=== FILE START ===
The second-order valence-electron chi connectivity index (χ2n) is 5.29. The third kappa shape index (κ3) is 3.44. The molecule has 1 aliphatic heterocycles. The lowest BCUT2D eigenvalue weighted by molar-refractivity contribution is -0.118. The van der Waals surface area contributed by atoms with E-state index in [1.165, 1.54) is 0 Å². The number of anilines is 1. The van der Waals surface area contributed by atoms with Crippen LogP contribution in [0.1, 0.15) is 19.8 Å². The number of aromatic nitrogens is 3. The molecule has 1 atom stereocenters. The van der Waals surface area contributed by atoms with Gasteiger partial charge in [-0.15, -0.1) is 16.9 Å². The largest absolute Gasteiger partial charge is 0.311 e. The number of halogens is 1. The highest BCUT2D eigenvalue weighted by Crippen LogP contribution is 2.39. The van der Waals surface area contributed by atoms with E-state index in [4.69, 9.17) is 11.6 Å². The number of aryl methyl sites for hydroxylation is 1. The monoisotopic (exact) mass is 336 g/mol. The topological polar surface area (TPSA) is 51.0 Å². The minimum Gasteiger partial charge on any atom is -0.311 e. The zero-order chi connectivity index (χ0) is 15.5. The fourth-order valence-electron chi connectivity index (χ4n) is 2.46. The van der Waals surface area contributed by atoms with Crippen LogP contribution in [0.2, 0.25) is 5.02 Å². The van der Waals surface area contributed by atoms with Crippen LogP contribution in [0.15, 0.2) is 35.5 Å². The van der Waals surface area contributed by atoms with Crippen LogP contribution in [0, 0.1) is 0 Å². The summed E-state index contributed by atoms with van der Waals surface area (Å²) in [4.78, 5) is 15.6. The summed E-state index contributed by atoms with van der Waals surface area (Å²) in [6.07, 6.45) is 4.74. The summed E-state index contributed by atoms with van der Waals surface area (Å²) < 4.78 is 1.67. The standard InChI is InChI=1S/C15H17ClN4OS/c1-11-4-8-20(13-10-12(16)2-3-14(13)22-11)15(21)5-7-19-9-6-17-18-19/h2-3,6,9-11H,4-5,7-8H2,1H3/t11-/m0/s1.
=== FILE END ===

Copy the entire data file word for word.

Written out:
The second-order valence-electron chi connectivity index (χ2n) is 5.29. The third kappa shape index (κ3) is 3.44. The molecule has 1 aliphatic heterocycles. The lowest BCUT2D eigenvalue weighted by molar-refractivity contribution is -0.118. The van der Waals surface area contributed by atoms with E-state index in [1.165, 1.54) is 0 Å². The number of anilines is 1. The van der Waals surface area contributed by atoms with Crippen LogP contribution in [0.1, 0.15) is 19.8 Å². The number of aromatic nitrogens is 3. The molecule has 1 atom stereocenters. The van der Waals surface area contributed by atoms with Gasteiger partial charge in [-0.15, -0.1) is 16.9 Å². The largest absolute Gasteiger partial charge is 0.311 e. The number of halogens is 1. The highest BCUT2D eigenvalue weighted by Crippen LogP contribution is 2.39. The van der Waals surface area contributed by atoms with E-state index in [4.69, 9.17) is 11.6 Å². The number of aryl methyl sites for hydroxylation is 1. The monoisotopic (exact) mass is 336 g/mol. The topological polar surface area (TPSA) is 51.0 Å². The minimum Gasteiger partial charge on any atom is -0.311 e. The zero-order chi connectivity index (χ0) is 15.5. The fourth-order valence-electron chi connectivity index (χ4n) is 2.46. The van der Waals surface area contributed by atoms with Crippen LogP contribution in [0.2, 0.25) is 5.02 Å². The van der Waals surface area contributed by atoms with Crippen LogP contribution in [0.15, 0.2) is 35.5 Å². The van der Waals surface area contributed by atoms with Crippen LogP contribution in [0, 0.1) is 0 Å². The summed E-state index contributed by atoms with van der Waals surface area (Å²) in [4.78, 5) is 15.6. The summed E-state index contributed by atoms with van der Waals surface area (Å²) in [6.07, 6.45) is 4.74. The summed E-state index contributed by atoms with van der Waals surface area (Å²) < 4.78 is 1.67. The standard InChI is InChI=1S/C15H17ClN4OS/c1-11-4-8-20(13-10-12(16)2-3-14(13)22-11)15(21)5-7-19-9-6-17-18-19/h2-3,6,9-11H,4-5,7-8H2,1H3/t11-/m0/s1.